Tyler Klein is vice president for North American user experience lead at Rosetta
By Tyler Klein and Jason Tabeling
On Nov. 18, Google’s mobile search division announced upcoming algorithmic changes to the way it recognizes responsive mobile Web sites. According to the search giant’s blog, the shift is but the first step in providing mobile users with a more valuable, quality Web experience across devices.
Mobile user experience is undoubtedly becoming a fast-growing phenomenon that countless brands have yet to master. While many brands are aware that this change is happening, they have yet to reach a tipping point forcing them to change their approach.
Designs on future
Google’s new focus on mobile users will catalyze this trend and standardize how brands interact with their consumers in ways that go far beyond their search strategy.
As Google implements this change globally over the next several weeks, brands will be forced to re-evaluate their current omnichannel strategy and redefine their approach to digital.
Success in doing so will be key to retaining existing share of voice and acquiring new market share – a mandatory requirement for most brands. At the most basic level, brands will shift their mobile strategy towards responsive Web design.
Responsive Web design (RWD) solutions leverage a single site – including content, functionality and back-end code – and then style the front-end in a way that fits the user’s screen.
In this way, both desktop and mobile experiences offer the exact same functionality, just adjusted to fit the constraints of the screen. This practice has long-term benefits for brands because only one site needs to be maintained instead of two.
In many ways, Google’s change is good news for consumers since it will force mobile laggards into an increasingly mobile-preferred Internet. Indeed, a staggering 70 percent of Walmart’s digital holiday sales this year came from mobile devices.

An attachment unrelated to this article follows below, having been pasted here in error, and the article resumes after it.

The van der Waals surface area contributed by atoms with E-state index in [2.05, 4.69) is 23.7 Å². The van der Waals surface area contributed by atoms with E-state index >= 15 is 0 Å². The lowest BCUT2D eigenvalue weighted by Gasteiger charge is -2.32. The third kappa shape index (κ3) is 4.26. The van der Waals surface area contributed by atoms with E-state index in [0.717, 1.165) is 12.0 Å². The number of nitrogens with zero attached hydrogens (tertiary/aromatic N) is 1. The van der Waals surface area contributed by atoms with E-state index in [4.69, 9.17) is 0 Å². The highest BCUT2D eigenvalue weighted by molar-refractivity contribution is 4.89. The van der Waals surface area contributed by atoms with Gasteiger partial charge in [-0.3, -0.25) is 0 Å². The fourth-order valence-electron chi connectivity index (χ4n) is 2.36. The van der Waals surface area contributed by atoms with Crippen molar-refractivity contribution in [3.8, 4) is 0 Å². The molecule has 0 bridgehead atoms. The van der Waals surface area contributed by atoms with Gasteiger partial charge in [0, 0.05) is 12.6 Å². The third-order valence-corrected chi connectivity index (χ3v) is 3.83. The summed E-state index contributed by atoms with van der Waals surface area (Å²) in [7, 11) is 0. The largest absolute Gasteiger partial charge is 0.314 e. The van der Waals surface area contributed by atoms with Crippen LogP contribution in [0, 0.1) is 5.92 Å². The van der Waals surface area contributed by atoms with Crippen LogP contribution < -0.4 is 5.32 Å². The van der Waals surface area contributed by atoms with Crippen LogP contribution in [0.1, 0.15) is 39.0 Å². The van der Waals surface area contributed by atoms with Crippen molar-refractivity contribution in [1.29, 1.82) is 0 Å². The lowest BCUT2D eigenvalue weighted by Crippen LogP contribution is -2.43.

There is a clear shift in user preference towards mobile, and Google’s recent change will apply significant pressure to move sites toward RWD, which in turn will enhance the overall usability of the Internet.
Yet recommendations for achieving omnichannel success go far beyond RWD.
Unlike a desktop computer, mobile devices can be used just about anywhere. Before rushing for RWD gold, brands must first have a deep understanding of their customers’ functional needs and content priorities and, more importantly, the contexts in which their mobile site will be used.
Context of use
While Google is now making it easier to interact with brands on a smaller screen, it is critical to remember that screen size is not the only differentiating factor between desktop and mobile experiences.
Because of how they are used, mobile sites must support highly task-focused experiences that can be completed in a short period of time, often as part of a larger experience that transcends the device – e.g., looking up your gate while walking through the airport or comparing product reviews while in store prior to purchase.
Desktop sites, on the other hand, luxuriate in focused user attention and thus can offer more content-rich, experiential interfaces.
For Google, content is still king
Google’s search rankings will always value content. And in an evolving landscape where brands must become customer-obsessed to thrive, fresh, meaningful content that adds value is and will remain king.
While Google hints that “we are also experimenting with using the mobile-friendly criteria as a ranking signal,” the brands with the highest number of links, social mentions and page ranking are those that seamlessly maintain engaging, relevant and personal experiences for customers across both desktop and mobile device.
Usability drives quality score, thus making the two interlinked.
Balancing content with usability
Responsive solutions intricately connect desktop and mobile experiences at a content and functional level, allowing one experience to seamlessly morph into the other purely through visual and layout changes.
Moreover, Google’s focus on content in ranking sites applies to both mobile and desktop.
Together, this means that responsively designed experiences will have to provide access to the same content on both mobile and desktop variations even if that content is a hindrance in the task-driven world of mobile.
Fully understanding the method by which Google qualifies a site as a “good experience” will be critical to balancing a great user experience with high search rankings.
To support truly user centric experiences, brands will have to find ways to prioritize content and functionality based on the user’s context without upsetting “the algorithm.”
Still, the interaction design of a responsive solution will always be far superior to that of the desktop-site-on-a-phone experience. This way, Google is driving positive change for consumers.
THE SHIFT TO mobile-friendly Web sites will not happen overnight, but it is a shift that brands must embrace in the coming year.
If your site is not mobile optimized, your rankings will suffer.
Understanding Google’s standards, combined with a deep understanding of your customer, will be critical in successfully making this transition.
Tyler Klein is vice president for North American user experience lead at Rosetta, Cleveland, OH. Reach him at firstname.lastname@example.org.
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